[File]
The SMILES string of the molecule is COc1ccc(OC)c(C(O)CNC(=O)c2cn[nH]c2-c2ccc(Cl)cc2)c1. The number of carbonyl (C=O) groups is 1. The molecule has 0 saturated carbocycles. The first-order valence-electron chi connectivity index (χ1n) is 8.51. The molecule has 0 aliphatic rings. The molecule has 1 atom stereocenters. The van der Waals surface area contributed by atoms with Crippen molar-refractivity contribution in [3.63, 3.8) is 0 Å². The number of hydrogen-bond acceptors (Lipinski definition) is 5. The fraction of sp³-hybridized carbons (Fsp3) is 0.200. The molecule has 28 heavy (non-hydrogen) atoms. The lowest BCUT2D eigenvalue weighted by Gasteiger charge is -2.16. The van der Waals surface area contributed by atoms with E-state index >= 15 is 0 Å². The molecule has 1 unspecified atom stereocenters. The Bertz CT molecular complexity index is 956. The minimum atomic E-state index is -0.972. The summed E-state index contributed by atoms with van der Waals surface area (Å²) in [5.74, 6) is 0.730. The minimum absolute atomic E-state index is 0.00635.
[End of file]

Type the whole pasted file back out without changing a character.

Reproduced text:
The SMILES string of the molecule is COc1ccc(OC)c(C(O)CNC(=O)c2cn[nH]c2-c2ccc(Cl)cc2)c1. The number of carbonyl (C=O) groups is 1. The molecule has 0 saturated carbocycles. The first-order valence-electron chi connectivity index (χ1n) is 8.51. The molecule has 0 aliphatic rings. The molecule has 1 atom stereocenters. The van der Waals surface area contributed by atoms with Crippen molar-refractivity contribution in [3.63, 3.8) is 0 Å². The number of hydrogen-bond acceptors (Lipinski definition) is 5. The fraction of sp³-hybridized carbons (Fsp3) is 0.200. The molecule has 28 heavy (non-hydrogen) atoms. The lowest BCUT2D eigenvalue weighted by Gasteiger charge is -2.16. The van der Waals surface area contributed by atoms with E-state index >= 15 is 0 Å². The molecule has 1 unspecified atom stereocenters. The Bertz CT molecular complexity index is 956. The minimum atomic E-state index is -0.972. The summed E-state index contributed by atoms with van der Waals surface area (Å²) in [5.74, 6) is 0.730. The minimum absolute atomic E-state index is 0.00635.